Joel Sternfeld, The Space Shuttle Columbia Lands at Kelly Air Force Base, San Antonio, Texas, March 1979
“All of my work has been about ideas of utopia and dystopia. I think that’s what gives America interest. It’s many things all at once. It’s such a complicated society.”
Born of a desire to follow the seasons up and down America, and equally to find lyricism in contemporary American life despite all its dark histories, American Prospects has enjoyed a life of acclaim. Its pages are filled with unexpected excitement, despair, tenderness and hope. Its fears are expressed in beauty, its sadnesses in irony. Oddly enough, the society it seems to presage has now come to be; oddly enough, the ideas of this book bespeak our present moment.
Joel Sternfeld, Glen Canyon Dam, Page, Arizona
Joel Sternfeld, Bikini contest, Fort Lauderdale, Florida, March 1983
Joel Sternfeld, After A Flash Flood, Rancho Mirage, California 1979
Joel Sternfeld, Portage Glacier, Alaska, July 1984
Joel Sternfeld, Canyon Country, California, June 1983
Joel Sternfeld, Car Sleeping
Often out of print, this new edition of Joel Sternfeld’s seminal book returns to the format of the original 1987 edition. All of the now classic images within it – alongside a group of never published photographs – examine a once pristine land stewarded by indigenous peoples who needed no lessons in stewardship, and a land now occupied by a mix of peoples hoping for salvation within the fraught paths of late capitalism. The result suggests a vast nation whose prospects have much to do with global prospects, a “teenager of the world” unaware of its strengths, filled with idealism and frequent failings. These pictures see all but judge not.
Joel Sternfeld, A Blind Man in His Garden, Homer, Alaska, June 1984
Joel Sternfeld, Wet n Wild Aquatic Theme Park, Orlando, Florida, September 1980
Joel Sternfeld, Woodside, California, 1988
Joel Sternfeld, Tent City, Houston, Texas, January 1983
Joel Sternfeld, McLean, Virginia, December 1978
Joel Sternfeld, Minihouse
Joel Sternfeld numbers among the most important protagonists of the New Color Photography movement, which discovered color for art photography in the 1970s. Sternfeld has spent years traveling around the United States as a critical observer, documenting the country and its inhabitants in all their idiosyncrasies and contradictions. His grandiose series American Prospects (1978–86) focuses on how human beings relate to the American landscape – a landscape they’ve helped to shape. In addition to exposing a natural world subject to economic exploitation and threatened by accumulating ecological damage, the frequently whimsical everyday scenes captured by Sternfeld in this series also permit inferences as to the sociopolitical conditions of that era. American Prospects is part of a major donation to the Albertina Museum by the artist himself, and the present exhibition presents a first-ever survey of these donated works.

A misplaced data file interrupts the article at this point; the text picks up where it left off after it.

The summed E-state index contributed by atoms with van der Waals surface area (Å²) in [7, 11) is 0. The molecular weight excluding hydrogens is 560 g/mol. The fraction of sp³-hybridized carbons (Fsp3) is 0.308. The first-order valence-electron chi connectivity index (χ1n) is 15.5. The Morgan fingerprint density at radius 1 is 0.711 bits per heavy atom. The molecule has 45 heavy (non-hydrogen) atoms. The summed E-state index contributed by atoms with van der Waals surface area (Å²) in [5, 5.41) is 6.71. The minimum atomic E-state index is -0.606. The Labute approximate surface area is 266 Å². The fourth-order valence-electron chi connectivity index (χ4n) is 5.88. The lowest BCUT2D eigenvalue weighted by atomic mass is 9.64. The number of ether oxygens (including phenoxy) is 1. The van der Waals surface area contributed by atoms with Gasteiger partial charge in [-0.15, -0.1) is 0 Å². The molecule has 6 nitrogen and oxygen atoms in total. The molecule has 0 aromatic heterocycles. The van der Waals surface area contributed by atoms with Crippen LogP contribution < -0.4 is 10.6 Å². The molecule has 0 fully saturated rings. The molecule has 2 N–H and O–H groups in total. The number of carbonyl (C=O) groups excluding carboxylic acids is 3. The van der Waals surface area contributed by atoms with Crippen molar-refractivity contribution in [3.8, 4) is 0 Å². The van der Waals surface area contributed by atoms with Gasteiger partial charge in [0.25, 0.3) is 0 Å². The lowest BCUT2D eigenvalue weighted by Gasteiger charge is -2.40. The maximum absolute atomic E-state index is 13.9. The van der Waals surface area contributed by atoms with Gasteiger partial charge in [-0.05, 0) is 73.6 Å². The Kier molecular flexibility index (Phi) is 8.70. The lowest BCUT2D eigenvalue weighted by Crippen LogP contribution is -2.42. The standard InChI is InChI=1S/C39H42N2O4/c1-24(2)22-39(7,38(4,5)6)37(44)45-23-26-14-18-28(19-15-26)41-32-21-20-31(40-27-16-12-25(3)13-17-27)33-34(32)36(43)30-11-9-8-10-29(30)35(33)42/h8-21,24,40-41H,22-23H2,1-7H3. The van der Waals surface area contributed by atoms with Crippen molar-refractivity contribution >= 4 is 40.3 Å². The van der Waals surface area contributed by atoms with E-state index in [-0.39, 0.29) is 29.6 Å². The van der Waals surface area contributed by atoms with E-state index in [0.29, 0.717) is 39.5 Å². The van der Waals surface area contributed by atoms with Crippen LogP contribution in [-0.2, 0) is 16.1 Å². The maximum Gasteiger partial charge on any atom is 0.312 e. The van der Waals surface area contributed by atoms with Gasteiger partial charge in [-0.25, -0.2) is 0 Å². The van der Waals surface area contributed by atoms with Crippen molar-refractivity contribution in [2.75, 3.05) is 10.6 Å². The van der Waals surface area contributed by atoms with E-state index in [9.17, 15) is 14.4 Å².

Joel Sternfeld, A Kickapoo Man in Eagle Pass, Texas, January 1983
Joel Sternfeld, Abandoned Motel, Location Unknown, Date Unknown
Joel Sternfeld, Beverly Hills, California, May 1979
Joel Sternfeld, Member of the Christ Family Religious Sect, Hidalgo County
Joel Sternfeld, Swift River, White Mountain National Forest, New Hampshire, July 1980
Joel Sternfeld,Vietnam Veterans Memorial Wall, Washington, D.C., May 1986
“You take 35 degrees out of 360 degrees and call it a photo. No individual photo explains anything. That’s what makes photography such a wonderful and problematic medium.”
Joel Sternfeld is an artist-photographer whose work is concerned with utopic and dystopic possibilities of the American experience. Ever since the publication of his landmark study, American Prospects in 1987 his work has maintained conceptual and political aspects, while also being steeped in history, art history, landscape theory and attention to seasonal passage. It is a melancholic, spectacular, funny and profound portrait of America. The curator Kevin Moore has claimed that the work embodies the “synthetic culmination of so many photographic styles of the 1970s, incorporating the humor and social perspicacity of street photography with the detached restraint of New Topographics photographs and the pronounced formalism of works by so many late-decade colorists” (Kevin Moore, Starburst: Color Photography in America 1970–1980).